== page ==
I agree with all your sentiments, and with continued use over the past couple years the same notes still hold true.
I use my Brewt several times a day precisely because I can see when it has filled my cup more easily than I can with the others.
Tea-Guy – I have been scouring the internet to find the wholesale source of these brewers to private label for my shop, I am just checking in to see if by any small chance you have an insight to this, thanks in advance!
I know several vendors. I can get you in touch, but I would recommend doing comparison shopping by attending the World Tea Expo in Las Vegas which is North America’s largest industry gathering for specialty tea products.
Having used all three of these EXTENSIVELY there is a difference that shows up under heavy use. Too bad I can’t submit pictures. From what I can tell the BrewT was the first player in this game. The Teavana copied the BrewT design or at least “was inspired” by it. What they didn’t get right was the plastic. After about 3 months of use the Teavana starts to get hairline cracks in it. They get worse over time. I have had 5 of them (did I mention I REALLY like tea?) and they keep cracking. I keep bringing them back to the store where I purchased them and they whine and complain but basically give me a replacement. The BrewT keeps going and going and going. No cracks, no damage. The Adagio doesn’t seem to crack with hairline cracks but I have notice it seems to be more brittle. I broke the top cover hinge off two of mine. Basically, I am sticking with the BrewT. They all three seem to do the same thing. The Teavana gets stuck open far more often and I wouldn’t trade a dead lizard for it. The Adagio seems to play second fiddle to the BrewT. Given the rate I went through the Teavana I purchased a backup BrewT about two years ago and still haven’t taken it out of the box. Keeps on working. Owned all three for at least 4 years.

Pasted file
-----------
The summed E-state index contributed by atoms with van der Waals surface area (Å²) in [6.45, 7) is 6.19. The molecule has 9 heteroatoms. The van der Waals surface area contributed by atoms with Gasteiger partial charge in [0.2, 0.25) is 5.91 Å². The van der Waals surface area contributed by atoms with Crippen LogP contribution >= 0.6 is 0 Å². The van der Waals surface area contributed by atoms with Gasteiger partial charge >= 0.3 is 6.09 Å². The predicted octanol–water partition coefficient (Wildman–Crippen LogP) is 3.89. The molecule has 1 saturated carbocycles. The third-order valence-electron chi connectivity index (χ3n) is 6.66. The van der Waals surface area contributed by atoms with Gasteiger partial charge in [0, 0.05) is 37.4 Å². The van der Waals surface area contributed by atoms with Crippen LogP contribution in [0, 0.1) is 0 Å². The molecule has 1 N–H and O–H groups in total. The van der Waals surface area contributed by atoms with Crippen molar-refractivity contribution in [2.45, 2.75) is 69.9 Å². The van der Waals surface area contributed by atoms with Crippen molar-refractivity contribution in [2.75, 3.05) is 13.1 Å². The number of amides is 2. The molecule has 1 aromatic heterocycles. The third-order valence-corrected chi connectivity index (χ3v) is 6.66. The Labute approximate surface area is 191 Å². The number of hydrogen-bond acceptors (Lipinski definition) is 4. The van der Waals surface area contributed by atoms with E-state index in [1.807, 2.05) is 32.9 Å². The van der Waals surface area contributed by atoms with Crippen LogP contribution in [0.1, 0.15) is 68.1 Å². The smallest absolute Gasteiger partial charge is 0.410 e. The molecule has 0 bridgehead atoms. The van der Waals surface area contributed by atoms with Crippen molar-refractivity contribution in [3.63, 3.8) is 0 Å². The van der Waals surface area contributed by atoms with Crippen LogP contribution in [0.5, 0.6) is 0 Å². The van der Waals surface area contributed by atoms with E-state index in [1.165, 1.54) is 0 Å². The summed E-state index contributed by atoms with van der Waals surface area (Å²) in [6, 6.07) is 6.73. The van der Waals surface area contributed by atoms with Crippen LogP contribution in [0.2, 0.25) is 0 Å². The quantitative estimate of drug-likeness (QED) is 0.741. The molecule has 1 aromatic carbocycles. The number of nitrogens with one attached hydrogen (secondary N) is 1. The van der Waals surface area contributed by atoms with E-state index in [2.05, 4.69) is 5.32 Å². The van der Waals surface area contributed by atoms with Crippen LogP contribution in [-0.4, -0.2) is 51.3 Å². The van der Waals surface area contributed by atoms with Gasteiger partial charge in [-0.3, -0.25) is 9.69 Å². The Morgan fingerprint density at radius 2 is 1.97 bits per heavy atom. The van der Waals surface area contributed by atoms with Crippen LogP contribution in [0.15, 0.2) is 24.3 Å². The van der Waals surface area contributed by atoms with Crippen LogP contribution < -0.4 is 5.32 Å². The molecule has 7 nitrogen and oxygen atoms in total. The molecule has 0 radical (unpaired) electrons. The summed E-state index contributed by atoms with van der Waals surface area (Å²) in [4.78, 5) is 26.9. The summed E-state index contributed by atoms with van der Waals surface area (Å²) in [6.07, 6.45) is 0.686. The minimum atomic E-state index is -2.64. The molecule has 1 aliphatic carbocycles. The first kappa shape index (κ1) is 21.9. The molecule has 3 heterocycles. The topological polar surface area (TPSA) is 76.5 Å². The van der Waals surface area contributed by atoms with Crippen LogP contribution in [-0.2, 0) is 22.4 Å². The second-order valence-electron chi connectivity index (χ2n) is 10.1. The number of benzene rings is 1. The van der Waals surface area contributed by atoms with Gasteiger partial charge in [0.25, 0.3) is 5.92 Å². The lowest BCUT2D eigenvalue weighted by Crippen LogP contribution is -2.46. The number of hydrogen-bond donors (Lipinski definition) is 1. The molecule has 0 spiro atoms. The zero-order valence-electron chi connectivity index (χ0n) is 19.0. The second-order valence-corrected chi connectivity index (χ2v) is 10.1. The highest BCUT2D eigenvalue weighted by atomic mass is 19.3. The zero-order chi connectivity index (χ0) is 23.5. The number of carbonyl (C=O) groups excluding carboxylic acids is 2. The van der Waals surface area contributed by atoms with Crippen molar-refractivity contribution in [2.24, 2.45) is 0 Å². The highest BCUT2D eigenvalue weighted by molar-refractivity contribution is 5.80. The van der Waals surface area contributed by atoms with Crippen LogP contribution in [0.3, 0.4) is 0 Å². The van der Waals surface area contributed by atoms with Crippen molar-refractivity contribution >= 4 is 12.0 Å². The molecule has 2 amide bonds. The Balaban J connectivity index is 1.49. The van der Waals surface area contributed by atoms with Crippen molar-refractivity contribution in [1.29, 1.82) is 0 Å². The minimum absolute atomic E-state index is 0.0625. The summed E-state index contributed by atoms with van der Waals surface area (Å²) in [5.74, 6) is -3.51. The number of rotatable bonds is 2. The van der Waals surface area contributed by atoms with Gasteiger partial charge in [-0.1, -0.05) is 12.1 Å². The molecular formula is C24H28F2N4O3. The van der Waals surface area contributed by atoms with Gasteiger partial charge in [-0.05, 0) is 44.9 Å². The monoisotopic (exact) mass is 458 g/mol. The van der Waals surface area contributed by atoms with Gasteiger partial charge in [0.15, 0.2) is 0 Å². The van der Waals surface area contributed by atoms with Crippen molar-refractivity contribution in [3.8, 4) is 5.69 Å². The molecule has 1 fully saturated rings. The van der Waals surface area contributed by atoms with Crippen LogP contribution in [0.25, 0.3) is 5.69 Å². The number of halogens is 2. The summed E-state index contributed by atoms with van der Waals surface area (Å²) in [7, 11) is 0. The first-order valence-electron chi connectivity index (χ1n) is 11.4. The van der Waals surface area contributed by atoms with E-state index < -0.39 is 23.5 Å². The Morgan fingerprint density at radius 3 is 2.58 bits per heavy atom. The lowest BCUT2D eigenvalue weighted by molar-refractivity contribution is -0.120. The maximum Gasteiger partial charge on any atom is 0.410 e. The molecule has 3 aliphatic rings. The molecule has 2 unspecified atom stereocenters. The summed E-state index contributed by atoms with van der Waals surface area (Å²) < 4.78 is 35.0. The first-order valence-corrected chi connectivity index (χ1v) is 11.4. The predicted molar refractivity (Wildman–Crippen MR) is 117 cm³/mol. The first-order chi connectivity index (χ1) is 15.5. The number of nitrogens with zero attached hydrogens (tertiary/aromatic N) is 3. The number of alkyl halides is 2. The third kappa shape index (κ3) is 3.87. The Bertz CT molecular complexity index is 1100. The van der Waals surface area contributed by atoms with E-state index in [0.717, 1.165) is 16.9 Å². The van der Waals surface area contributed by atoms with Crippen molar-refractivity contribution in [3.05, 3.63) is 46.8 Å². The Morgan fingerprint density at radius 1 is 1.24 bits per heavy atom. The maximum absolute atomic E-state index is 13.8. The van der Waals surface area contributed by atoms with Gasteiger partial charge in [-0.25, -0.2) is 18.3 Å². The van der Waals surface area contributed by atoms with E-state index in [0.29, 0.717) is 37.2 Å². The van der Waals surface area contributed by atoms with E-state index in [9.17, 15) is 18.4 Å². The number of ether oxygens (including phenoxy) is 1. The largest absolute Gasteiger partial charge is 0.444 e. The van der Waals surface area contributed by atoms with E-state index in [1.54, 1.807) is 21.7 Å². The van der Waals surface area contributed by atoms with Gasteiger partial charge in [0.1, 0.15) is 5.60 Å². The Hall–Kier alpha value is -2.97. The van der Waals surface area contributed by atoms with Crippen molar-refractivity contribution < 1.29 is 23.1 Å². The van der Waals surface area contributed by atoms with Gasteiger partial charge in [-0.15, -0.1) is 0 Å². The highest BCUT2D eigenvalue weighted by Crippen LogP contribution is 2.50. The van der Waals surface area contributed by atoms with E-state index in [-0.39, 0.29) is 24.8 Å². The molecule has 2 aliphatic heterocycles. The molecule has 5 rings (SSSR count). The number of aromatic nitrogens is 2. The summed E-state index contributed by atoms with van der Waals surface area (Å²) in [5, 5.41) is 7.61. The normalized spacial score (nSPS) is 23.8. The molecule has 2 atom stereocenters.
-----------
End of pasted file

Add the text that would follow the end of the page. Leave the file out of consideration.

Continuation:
I also have had a great many such units over the years. The BrewT was one of the first in the field and the design was licensed vs copied I think. Too similar not to have been.
That said, the game has changed a lot over the past ten years and so have I. How and what I brew have become ever more nuanced.